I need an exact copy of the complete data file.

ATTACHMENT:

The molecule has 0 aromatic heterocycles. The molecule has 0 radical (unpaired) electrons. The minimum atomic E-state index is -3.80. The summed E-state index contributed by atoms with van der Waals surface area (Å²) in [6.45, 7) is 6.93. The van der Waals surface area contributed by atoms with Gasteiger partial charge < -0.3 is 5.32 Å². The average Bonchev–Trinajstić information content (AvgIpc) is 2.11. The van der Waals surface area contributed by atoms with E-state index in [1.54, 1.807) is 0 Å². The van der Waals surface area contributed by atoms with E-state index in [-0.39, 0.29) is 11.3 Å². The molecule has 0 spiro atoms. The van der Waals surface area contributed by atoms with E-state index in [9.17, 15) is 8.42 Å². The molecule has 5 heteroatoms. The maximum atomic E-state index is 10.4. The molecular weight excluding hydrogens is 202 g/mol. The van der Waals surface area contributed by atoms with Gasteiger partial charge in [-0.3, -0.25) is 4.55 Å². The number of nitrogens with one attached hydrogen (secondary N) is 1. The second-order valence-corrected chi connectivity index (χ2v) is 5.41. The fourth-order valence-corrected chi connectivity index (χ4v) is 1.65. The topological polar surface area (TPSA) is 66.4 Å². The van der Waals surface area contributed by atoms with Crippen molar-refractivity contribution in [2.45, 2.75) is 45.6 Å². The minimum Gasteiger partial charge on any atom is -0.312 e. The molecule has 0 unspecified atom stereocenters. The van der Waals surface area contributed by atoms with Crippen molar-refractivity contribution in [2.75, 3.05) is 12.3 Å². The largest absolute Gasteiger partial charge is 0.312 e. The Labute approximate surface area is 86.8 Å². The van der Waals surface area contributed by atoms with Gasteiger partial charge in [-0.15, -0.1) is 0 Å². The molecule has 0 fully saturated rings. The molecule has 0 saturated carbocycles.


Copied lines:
The molecule has 0 aromatic heterocycles. The molecule has 0 radical (unpaired) electrons. The minimum atomic E-state index is -3.80. The summed E-state index contributed by atoms with van der Waals surface area (Å²) in [6.45, 7) is 6.93. The van der Waals surface area contributed by atoms with Gasteiger partial charge < -0.3 is 5.32 Å². The average Bonchev–Trinajstić information content (AvgIpc) is 2.11. The van der Waals surface area contributed by atoms with E-state index in [1.54, 1.807) is 0 Å². The van der Waals surface area contributed by atoms with E-state index in [-0.39, 0.29) is 11.3 Å². The molecule has 0 spiro atoms. The van der Waals surface area contributed by atoms with E-state index in [9.17, 15) is 8.42 Å². The molecule has 5 heteroatoms. The maximum atomic E-state index is 10.4. The molecular weight excluding hydrogens is 202 g/mol. The van der Waals surface area contributed by atoms with Gasteiger partial charge in [-0.3, -0.25) is 4.55 Å². The number of nitrogens with one attached hydrogen (secondary N) is 1. The second-order valence-corrected chi connectivity index (χ2v) is 5.41. The fourth-order valence-corrected chi connectivity index (χ4v) is 1.65. The topological polar surface area (TPSA) is 66.4 Å². The van der Waals surface area contributed by atoms with Crippen molar-refractivity contribution in [2.45, 2.75) is 45.6 Å². The minimum Gasteiger partial charge on any atom is -0.312 e. The molecule has 0 unspecified atom stereocenters. The van der Waals surface area contributed by atoms with Crippen molar-refractivity contribution in [2.75, 3.05) is 12.3 Å². The largest absolute Gasteiger partial charge is 0.312 e. The Labute approximate surface area is 86.8 Å². The van der Waals surface area contributed by atoms with Gasteiger partial charge in [-0.15, -0.1) is 0 Å². The molecule has 0 fully saturated rings. The molecule has 0 saturated carbocycles.